All in all, I would at least *consider* Kubuntu as my primary OS over Linux Mint Cinnamon if it weren’t for the shorter lifespan. I understand why Linux Mint KDE users were upset when Mint stopped offering official KDE releases after 18.3. Cinnamon is a great DE and it’s constantly improving (well … for twenty- and thirty-somethings with 20/10 vision ;-), but KDE still outshines it in many areas, admittedly at the cost of some glitchiness.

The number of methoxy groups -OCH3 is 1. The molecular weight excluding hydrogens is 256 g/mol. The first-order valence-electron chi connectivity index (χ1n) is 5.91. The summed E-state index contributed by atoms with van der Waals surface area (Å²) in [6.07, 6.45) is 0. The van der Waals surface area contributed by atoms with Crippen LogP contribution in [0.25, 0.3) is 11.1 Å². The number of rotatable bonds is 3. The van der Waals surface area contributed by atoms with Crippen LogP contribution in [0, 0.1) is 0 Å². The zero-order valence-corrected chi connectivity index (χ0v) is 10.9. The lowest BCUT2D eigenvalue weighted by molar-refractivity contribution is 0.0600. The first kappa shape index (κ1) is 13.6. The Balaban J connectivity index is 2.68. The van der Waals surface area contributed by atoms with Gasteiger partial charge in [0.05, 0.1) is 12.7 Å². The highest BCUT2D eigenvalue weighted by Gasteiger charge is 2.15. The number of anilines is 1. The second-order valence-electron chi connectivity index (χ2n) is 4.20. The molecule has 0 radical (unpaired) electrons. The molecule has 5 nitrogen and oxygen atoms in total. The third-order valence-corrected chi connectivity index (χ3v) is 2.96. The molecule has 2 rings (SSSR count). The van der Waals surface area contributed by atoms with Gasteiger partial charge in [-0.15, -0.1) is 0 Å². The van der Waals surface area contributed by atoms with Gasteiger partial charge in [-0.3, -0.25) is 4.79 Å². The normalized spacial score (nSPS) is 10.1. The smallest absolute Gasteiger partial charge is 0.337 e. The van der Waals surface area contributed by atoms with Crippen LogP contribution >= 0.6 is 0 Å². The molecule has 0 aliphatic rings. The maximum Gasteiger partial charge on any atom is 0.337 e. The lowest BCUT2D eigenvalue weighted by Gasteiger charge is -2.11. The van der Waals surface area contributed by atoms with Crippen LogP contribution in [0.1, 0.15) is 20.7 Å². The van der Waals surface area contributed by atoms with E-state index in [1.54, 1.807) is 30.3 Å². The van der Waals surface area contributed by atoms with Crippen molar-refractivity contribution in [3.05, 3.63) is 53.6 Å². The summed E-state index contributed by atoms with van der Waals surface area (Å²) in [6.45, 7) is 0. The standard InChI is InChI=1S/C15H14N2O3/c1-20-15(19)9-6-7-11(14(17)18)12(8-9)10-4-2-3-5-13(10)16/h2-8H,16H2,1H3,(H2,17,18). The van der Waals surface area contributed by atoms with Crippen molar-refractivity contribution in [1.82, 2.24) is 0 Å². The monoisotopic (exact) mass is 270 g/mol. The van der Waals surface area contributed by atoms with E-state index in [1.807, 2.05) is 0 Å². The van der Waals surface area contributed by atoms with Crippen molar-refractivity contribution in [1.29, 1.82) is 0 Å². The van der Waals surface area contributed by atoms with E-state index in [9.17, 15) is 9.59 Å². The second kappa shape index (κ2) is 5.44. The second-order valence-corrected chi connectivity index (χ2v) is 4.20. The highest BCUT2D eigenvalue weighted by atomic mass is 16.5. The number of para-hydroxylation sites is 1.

PS: Someone mentioned Manjaro. I tried out Manjaro KDE in a bare-metal install for a few weeks and concluded that while it might be a *great* distro for intermediate-level Linux users and above, it doesn’t make the cut as a beginner-friendly distro. There were a few packages that I really wanted or needed. In many other distros, they required manual installs, but in Manjaro, they were available in AUR. I was so excited! One install script (for TuxGuitar) ran to conclusion and reported a successful install … and then TuxGuitar wouldn’t run. Another (for FreeFileSync) took repeated (six or more?) attempts, spaced out over time, to install … and ditto for the subsequently released version, except that I never *got* it to install. The software update GUI (either Octopi or Pamac, I forget which) began flagging a bunch of library conflicts, but provided no information beyond that. My fault for installing packages from AUR? Maybe. But the thing is, I haven’t gotten library conflicts in distros where I installed the same apps manually. Anyway, Manjaro is obvsiouly *dramatically* more user-friendly than stock Arch, but to my mind, it’s still not *remotely* user-friendly enough for Linux beginners like me.